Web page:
After completing this section, you should be able to describe the structure of ethane in terms of the sp3 hybridization of the two carbon atoms present in the molecule ethane.
In the ethane molecule, the bonding picture according to valence orbital theory is very similar to that of methane. Both carbons are sp3-hybridized, meaning that both have four bonds arranged with tetrahedral geometry. The carbon-carbon bond, with a bond length of 1.54 Å, is formed by overlap of one sp3 orbital from each of the carbons, while the six carbon-hydrogen bonds are formed from overlaps between the remaining sp3 orbitals on the two carbons and the 1s orbitals of hydrogen atoms. All of these are sigma bonds.
Because they are formed from the end-on-end overlap of two orbitals, sigma bonds are free to rotate. This means, in the case of ethane molecule, that the two methyl (CH3) groups can be pictured as two wheels on a hub, each one able to rotate freely with respect to the other.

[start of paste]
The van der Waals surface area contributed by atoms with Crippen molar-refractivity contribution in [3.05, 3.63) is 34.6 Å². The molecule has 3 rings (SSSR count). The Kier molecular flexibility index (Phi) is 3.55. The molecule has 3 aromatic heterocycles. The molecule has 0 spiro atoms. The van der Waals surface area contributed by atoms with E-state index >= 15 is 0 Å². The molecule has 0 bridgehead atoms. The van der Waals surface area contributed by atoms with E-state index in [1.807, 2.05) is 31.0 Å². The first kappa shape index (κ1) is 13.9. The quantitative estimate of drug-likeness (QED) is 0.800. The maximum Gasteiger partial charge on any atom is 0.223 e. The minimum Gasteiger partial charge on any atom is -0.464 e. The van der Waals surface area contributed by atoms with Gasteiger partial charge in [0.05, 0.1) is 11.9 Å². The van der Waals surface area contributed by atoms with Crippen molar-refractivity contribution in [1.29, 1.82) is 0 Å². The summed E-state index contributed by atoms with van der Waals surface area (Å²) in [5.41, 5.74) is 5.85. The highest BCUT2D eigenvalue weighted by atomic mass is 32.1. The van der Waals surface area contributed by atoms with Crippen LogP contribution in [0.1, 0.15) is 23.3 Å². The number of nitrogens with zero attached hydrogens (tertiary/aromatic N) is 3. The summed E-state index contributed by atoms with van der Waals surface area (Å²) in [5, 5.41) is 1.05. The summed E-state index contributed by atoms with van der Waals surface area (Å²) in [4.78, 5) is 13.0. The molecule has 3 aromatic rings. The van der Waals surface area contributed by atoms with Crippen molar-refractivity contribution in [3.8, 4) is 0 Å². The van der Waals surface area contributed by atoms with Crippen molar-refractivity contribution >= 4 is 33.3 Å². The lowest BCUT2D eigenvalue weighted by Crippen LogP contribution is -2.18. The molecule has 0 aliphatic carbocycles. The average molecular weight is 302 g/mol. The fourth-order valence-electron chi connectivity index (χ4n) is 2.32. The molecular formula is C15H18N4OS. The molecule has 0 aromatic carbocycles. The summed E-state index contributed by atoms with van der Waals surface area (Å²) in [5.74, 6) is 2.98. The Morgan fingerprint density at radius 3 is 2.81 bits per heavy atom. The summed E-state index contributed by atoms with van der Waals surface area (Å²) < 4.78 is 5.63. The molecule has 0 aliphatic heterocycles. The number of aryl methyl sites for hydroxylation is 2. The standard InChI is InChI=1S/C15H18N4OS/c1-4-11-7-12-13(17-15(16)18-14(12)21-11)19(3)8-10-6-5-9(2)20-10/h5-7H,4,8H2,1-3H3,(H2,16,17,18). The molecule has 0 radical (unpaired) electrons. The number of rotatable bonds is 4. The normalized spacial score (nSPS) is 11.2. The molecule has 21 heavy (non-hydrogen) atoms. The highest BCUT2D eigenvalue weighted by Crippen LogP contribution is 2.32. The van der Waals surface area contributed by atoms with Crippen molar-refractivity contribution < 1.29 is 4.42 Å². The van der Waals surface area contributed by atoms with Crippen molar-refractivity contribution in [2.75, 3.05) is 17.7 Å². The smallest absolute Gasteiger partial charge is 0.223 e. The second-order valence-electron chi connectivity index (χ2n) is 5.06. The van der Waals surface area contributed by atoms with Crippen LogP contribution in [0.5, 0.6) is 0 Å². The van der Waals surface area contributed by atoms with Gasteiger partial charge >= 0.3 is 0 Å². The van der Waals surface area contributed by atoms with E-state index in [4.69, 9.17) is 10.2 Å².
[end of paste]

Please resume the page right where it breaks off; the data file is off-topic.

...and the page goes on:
In chapter 3 we will learn more about the implications of rotational freedom in sigma bonds, when we discuss the ‘conformation’ of organic molecules.
The sp3 bonding picture is also used to described the bonding in amines, including ammonia, the simplest amine. Just like the carbon atom in methane, the central nitrogen in ammonia is sp3-hybridized. With nitrogen, however, there are five rather than four valence electrons to account for, meaning that three of the four hybrid orbitals are half-filled and available for bonding, while the fourth is fully occupied by a non-bonding pair of electrons.
C2H4, also known as ethylene or ethene, is a gaseous material created synthetically through steam cracking. In nature, it is released in trace amounts by plants to signal their fruits to ripen. Ethene consists of two sp2-hybridized carbon atoms, which are sigma bonded to each other and to two hydrogen atoms each. The remaining non-hybridized p orbitals on each carbon overlap to form a pi bond, which gives ethene its reactivity.
Draw pentane, CH3CH2CH2CH2CH3, predict the bond angles within this molecule.
All the bond angles will be the same size.
Prof. Steven Farmer (Sonoma State University)